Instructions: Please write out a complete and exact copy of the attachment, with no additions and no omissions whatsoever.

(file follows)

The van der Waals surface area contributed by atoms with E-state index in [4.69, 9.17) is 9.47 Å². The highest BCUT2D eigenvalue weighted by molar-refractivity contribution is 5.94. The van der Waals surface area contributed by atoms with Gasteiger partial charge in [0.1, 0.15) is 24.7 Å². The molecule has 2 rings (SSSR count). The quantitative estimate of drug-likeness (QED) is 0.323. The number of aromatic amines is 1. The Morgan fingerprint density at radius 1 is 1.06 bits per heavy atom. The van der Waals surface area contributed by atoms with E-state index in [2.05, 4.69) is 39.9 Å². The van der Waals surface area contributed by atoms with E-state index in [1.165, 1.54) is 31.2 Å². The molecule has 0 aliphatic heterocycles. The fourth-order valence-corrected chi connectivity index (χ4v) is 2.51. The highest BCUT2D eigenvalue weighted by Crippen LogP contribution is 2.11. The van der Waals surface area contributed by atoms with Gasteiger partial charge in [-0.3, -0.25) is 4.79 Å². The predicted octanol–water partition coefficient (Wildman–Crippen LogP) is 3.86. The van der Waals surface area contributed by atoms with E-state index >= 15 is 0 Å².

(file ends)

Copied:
The van der Waals surface area contributed by atoms with E-state index in [4.69, 9.17) is 9.47 Å². The highest BCUT2D eigenvalue weighted by molar-refractivity contribution is 5.94. The van der Waals surface area contributed by atoms with Gasteiger partial charge in [0.1, 0.15) is 24.7 Å². The molecule has 2 rings (SSSR count). The quantitative estimate of drug-likeness (QED) is 0.323. The number of aromatic amines is 1. The Morgan fingerprint density at radius 1 is 1.06 bits per heavy atom. The van der Waals surface area contributed by atoms with E-state index in [2.05, 4.69) is 39.9 Å². The van der Waals surface area contributed by atoms with E-state index in [1.165, 1.54) is 31.2 Å². The molecule has 0 aliphatic heterocycles. The fourth-order valence-corrected chi connectivity index (χ4v) is 2.51. The highest BCUT2D eigenvalue weighted by Crippen LogP contribution is 2.11. The van der Waals surface area contributed by atoms with Gasteiger partial charge in [-0.3, -0.25) is 4.79 Å². The predicted octanol–water partition coefficient (Wildman–Crippen LogP) is 3.86. The van der Waals surface area contributed by atoms with E-state index >= 15 is 0 Å².